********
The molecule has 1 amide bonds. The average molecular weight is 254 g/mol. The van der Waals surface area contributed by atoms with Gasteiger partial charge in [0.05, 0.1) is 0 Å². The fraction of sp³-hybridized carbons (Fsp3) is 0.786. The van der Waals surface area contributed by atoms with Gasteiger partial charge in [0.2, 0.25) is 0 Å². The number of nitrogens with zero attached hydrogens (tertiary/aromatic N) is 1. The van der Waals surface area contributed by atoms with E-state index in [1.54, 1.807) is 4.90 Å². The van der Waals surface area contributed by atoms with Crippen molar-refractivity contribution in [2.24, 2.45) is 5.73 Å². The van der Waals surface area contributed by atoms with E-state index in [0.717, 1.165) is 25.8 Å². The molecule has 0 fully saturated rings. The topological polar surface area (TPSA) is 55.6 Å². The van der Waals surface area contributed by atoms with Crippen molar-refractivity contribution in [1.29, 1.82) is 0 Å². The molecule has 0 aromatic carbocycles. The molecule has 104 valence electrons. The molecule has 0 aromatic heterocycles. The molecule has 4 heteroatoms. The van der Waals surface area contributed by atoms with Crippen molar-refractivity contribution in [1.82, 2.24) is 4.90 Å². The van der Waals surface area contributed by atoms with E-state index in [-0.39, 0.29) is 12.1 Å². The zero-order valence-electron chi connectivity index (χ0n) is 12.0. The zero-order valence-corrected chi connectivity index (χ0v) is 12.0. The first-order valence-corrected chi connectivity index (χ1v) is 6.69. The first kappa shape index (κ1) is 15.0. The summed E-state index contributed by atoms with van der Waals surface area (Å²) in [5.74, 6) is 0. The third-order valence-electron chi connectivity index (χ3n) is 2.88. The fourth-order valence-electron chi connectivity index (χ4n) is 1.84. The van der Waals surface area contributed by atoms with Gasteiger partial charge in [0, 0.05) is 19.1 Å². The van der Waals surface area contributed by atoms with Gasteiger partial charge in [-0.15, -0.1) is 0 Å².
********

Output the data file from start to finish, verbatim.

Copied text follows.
The molecule has 1 amide bonds. The average molecular weight is 254 g/mol. The van der Waals surface area contributed by atoms with Gasteiger partial charge in [0.05, 0.1) is 0 Å². The fraction of sp³-hybridized carbons (Fsp3) is 0.786. The van der Waals surface area contributed by atoms with Gasteiger partial charge in [0.2, 0.25) is 0 Å². The number of nitrogens with zero attached hydrogens (tertiary/aromatic N) is 1. The van der Waals surface area contributed by atoms with E-state index in [1.54, 1.807) is 4.90 Å². The van der Waals surface area contributed by atoms with Crippen molar-refractivity contribution in [2.24, 2.45) is 5.73 Å². The van der Waals surface area contributed by atoms with E-state index in [0.717, 1.165) is 25.8 Å². The molecule has 0 fully saturated rings. The topological polar surface area (TPSA) is 55.6 Å². The van der Waals surface area contributed by atoms with Crippen molar-refractivity contribution in [1.29, 1.82) is 0 Å². The molecule has 0 aromatic carbocycles. The molecule has 104 valence electrons. The molecule has 0 aromatic heterocycles. The molecule has 4 heteroatoms. The van der Waals surface area contributed by atoms with Crippen molar-refractivity contribution in [1.82, 2.24) is 4.90 Å². The van der Waals surface area contributed by atoms with E-state index in [-0.39, 0.29) is 12.1 Å². The zero-order valence-electron chi connectivity index (χ0n) is 12.0. The zero-order valence-corrected chi connectivity index (χ0v) is 12.0. The first-order valence-corrected chi connectivity index (χ1v) is 6.69. The first kappa shape index (κ1) is 15.0. The summed E-state index contributed by atoms with van der Waals surface area (Å²) in [5.74, 6) is 0. The third-order valence-electron chi connectivity index (χ3n) is 2.88. The fourth-order valence-electron chi connectivity index (χ4n) is 1.84. The van der Waals surface area contributed by atoms with Gasteiger partial charge in [0, 0.05) is 19.1 Å². The van der Waals surface area contributed by atoms with Gasteiger partial charge in [-0.15, -0.1) is 0 Å².